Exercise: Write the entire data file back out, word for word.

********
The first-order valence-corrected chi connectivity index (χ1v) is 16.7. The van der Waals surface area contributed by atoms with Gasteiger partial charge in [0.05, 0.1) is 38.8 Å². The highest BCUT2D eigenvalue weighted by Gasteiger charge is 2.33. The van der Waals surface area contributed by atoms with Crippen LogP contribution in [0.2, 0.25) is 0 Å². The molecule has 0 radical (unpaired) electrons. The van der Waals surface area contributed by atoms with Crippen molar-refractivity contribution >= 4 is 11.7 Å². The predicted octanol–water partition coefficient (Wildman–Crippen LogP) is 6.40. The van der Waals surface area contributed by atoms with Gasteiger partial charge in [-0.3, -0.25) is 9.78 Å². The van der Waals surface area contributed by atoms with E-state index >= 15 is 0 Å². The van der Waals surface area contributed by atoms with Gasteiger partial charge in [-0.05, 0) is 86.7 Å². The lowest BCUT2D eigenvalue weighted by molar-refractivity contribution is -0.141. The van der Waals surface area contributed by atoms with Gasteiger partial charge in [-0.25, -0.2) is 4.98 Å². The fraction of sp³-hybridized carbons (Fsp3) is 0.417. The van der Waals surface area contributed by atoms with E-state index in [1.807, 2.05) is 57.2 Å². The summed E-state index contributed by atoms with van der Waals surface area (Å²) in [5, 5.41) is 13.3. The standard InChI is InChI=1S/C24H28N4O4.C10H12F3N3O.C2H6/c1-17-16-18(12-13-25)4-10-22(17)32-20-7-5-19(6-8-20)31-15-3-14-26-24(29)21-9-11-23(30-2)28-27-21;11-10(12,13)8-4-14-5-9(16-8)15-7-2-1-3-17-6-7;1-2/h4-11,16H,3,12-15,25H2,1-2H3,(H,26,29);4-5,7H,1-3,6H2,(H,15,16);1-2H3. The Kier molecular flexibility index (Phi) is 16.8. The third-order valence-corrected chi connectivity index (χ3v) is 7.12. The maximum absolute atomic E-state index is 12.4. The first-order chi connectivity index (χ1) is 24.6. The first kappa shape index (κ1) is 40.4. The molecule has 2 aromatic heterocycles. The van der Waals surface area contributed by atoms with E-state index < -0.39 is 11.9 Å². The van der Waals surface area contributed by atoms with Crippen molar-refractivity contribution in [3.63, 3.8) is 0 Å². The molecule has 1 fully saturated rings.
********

The first-order valence-corrected chi connectivity index (χ1v) is 16.7. The van der Waals surface area contributed by atoms with Gasteiger partial charge in [0.05, 0.1) is 38.8 Å². The highest BCUT2D eigenvalue weighted by Gasteiger charge is 2.33. The van der Waals surface area contributed by atoms with Crippen LogP contribution in [0.2, 0.25) is 0 Å². The molecule has 0 radical (unpaired) electrons. The van der Waals surface area contributed by atoms with Crippen molar-refractivity contribution >= 4 is 11.7 Å². The predicted octanol–water partition coefficient (Wildman–Crippen LogP) is 6.40. The van der Waals surface area contributed by atoms with Gasteiger partial charge in [-0.3, -0.25) is 9.78 Å². The van der Waals surface area contributed by atoms with E-state index >= 15 is 0 Å². The van der Waals surface area contributed by atoms with Gasteiger partial charge in [-0.05, 0) is 86.7 Å². The lowest BCUT2D eigenvalue weighted by molar-refractivity contribution is -0.141. The van der Waals surface area contributed by atoms with Gasteiger partial charge in [-0.25, -0.2) is 4.98 Å². The fraction of sp³-hybridized carbons (Fsp3) is 0.417. The van der Waals surface area contributed by atoms with E-state index in [1.807, 2.05) is 57.2 Å². The summed E-state index contributed by atoms with van der Waals surface area (Å²) in [5, 5.41) is 13.3. The standard InChI is InChI=1S/C24H28N4O4.C10H12F3N3O.C2H6/c1-17-16-18(12-13-25)4-10-22(17)32-20-7-5-19(6-8-20)31-15-3-14-26-24(29)21-9-11-23(30-2)28-27-21;11-10(12,13)8-4-14-5-9(16-8)15-7-2-1-3-17-6-7;1-2/h4-11,16H,3,12-15,25H2,1-2H3,(H,26,29);4-5,7H,1-3,6H2,(H,15,16);1-2H3. The Kier molecular flexibility index (Phi) is 16.8. The third-order valence-corrected chi connectivity index (χ3v) is 7.12. The maximum absolute atomic E-state index is 12.4. The first-order chi connectivity index (χ1) is 24.6. The first kappa shape index (κ1) is 40.4. The molecule has 2 aromatic heterocycles. The van der Waals surface area contributed by atoms with E-state index < -0.39 is 11.9 Å². The van der Waals surface area contributed by atoms with Crippen molar-refractivity contribution in [3.63, 3.8) is 0 Å². The molecule has 1 fully saturated rings.